The frequent threats, attacks and killings of people defending land, territory and the environment in Colombia have highlighted the government’s failure to address the serious crisis facing the country’s human rights defenders, Amnesty International said in a new report published today.
Why do they want to kill us? The lack of a safe space to defend human rights in Colombia examines the reasons behind the violence against community leaders living in geographically strategic and natural resource-rich areas. The report also analyses the ineffectiveness of the protection measures implemented by the government since the Peace Agreement signed with the Revolutionary Armed Forces of Colombia (FARC) in 2016.
“For years, Colombia has been one of the world’s most dangerous countries for people who are defending human rights, territory, and natural resources. Since the Peace Agreement was signed in 2016, however, things have got even worse, particularly for those living in geographically strategic and natural resource-rich areas,” said Erika Guevara-Rosas, Americas Director at Amnesty International.
“Defenders will continue to die until the government effectively addresses structural issues such as the deep inequality and marginalization suffered by communities, ownership and control of the land, substitution of illicit crops, and justice.”
The report examines the cases of four communities at particular risk: the Process of Black Communities (PCN) in Buenaventura, Valle del Cauca; the Catatumbo Social Integration Committee (CISCA) in Norte de Santander; the Kubeo-Sikuani Indigenous Ancestral Settlement (ASEINPOME) in Meta; and the Association for the Sustainable Integrated Development of the Perla Amazónica (ADISPA) in Putumayo.
Representatives from each of the communities told Amnesty International of the threats and attacks they have suffered while defending land and the environment. Members of CISCA, for example, explained that because they live in one of Colombia’s largest coca-producing areas, they are stigmatized, harassed, attacked and accused of supporting the armed groups that operate in the area.
Indigenous peoples’ communities throughout the country also suffer frequent attacks due to their defence of land and natural resources. In the department of Meta, for example, the failure to recognize the land rights of the Kubeo-Sikuani indigenous community has left them unprotected and under threat on their lands.
The COVID-19 pandemic has put human rights defenders at even greater risk, masking the violent contexts they are facing and the lack of protection they are receiving from the authorities. During the pandemic, the authorities have reduced the protection schemes in place for some defenders, and authorized activities that put communities at increased risk, such as natural resource extraction, police operations and forced eradication of illicit crops.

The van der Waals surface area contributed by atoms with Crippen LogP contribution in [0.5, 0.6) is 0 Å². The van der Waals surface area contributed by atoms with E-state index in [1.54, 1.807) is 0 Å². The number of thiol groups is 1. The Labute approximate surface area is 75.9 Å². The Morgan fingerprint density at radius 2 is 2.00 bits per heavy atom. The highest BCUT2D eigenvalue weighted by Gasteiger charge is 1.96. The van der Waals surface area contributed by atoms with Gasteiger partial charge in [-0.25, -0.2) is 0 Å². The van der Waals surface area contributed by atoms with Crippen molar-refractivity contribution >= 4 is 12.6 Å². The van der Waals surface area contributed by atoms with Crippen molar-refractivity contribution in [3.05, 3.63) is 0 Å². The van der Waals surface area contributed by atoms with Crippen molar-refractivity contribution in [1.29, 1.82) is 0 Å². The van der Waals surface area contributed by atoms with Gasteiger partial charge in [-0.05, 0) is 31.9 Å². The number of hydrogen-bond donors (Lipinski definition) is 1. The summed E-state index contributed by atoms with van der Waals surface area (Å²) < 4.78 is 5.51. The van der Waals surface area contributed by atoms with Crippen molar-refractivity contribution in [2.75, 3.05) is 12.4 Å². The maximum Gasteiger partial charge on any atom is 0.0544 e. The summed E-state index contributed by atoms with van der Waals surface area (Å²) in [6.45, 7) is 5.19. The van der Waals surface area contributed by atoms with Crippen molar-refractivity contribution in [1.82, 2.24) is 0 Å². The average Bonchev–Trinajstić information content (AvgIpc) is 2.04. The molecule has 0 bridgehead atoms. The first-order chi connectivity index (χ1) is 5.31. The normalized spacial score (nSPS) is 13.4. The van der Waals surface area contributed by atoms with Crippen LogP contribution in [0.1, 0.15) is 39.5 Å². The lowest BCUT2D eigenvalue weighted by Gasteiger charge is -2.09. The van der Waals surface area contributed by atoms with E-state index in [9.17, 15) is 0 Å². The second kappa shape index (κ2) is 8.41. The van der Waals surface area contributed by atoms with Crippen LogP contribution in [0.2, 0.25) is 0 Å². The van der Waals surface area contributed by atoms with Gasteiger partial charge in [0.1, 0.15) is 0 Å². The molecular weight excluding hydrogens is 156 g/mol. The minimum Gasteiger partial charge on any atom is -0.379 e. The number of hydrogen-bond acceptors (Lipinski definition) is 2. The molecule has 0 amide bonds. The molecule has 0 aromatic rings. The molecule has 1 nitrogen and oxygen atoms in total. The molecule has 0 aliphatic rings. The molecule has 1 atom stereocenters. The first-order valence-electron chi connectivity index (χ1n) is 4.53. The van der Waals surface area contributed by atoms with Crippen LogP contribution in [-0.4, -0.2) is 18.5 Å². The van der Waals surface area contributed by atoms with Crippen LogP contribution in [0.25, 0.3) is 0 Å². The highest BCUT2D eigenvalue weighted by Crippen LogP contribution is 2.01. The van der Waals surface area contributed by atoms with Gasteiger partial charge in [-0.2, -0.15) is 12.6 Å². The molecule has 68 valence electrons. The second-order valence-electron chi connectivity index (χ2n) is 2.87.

Colombia has established a range of measures, at least on paper, to protect human rights defenders. At least 14 of these measures directly or indirectly address the issue of collective protection. However, the institutions and their programmes are plagued by ineffectiveness.
The National Protection Unit only grants measures such as guards, mobile phones and armoured cars on a highly individual basis, and generally within urban areas. The Early Warning System, designed to provide collective protection, is of little effect because there are no consequences for state bodies that fail to comply with its measures. The set of actions adopted by the Colombian authorities to prevent risk, counteract threats and minimize the vulnerabilities of groups and communities (known as the Collective Protection Route) are also not being effectively implemented.
“Although, in theory, Colombia has one of the most comprehensive protection systems in the region, it is ineffective because the authorities refuse to take preventive action to address the structural causes of collective violence against defenders,” said Erika Guevara-Rosas.
“The range of protective measures is so extensive and so complex that many defenders say they simply do not know how to use them or that they are not what is needed in their communities. If they truly want to protect environmental defenders, the Colombian authorities need to listen to the communities at risk, help them improve the strategies already in place and ensure justice for those who attack them.”
Amnesty International has launched a campaign calling on the public to take action to ensure that human rights defenders in Colombia are able to carry out their work safely and with protection.
For more information or to arrange an interview, please contact Lucy Scholey, Media Relations, Amnesty International Canada, 613-744-7667 ext. 236, firstname.lastname@example.org
Why do they want to kill us? The lack of a safe space to defend human rights in Colombia (Research, 8 October 2020) https://www.amnesty.org/en/documents/amr23/3009/2020/en/
The government has forgotten the Indigenous Peoples of Colombia (News, 5 August 2020) https://www.amnesty.org/en/latest/news/2020/08/olvidado-pueblos-indigenas-colombia/
Colombia’s social leaders are still being killed during the quarantine (News, 22 July 2020) https://www.amnesty.org/en/latest/news/2020/06/lideres-sociales-nos-siguen-matando-durante-cuarentena/
Colombia’s coca farmers want viable alternatives, not militarization (News, 10 March 2020) https://www.amnesty.org/en/latest/news/2020/03/colombia-coca-farmers-want-viable-alternatives-not-militarization/
Afro-Colombian women are risking their lives to defend their communities (News, 9 January 2020) https://www.amnesty.org/en/latest/news/2020/01/afro-colombian-women-risking-lives-defend-communities/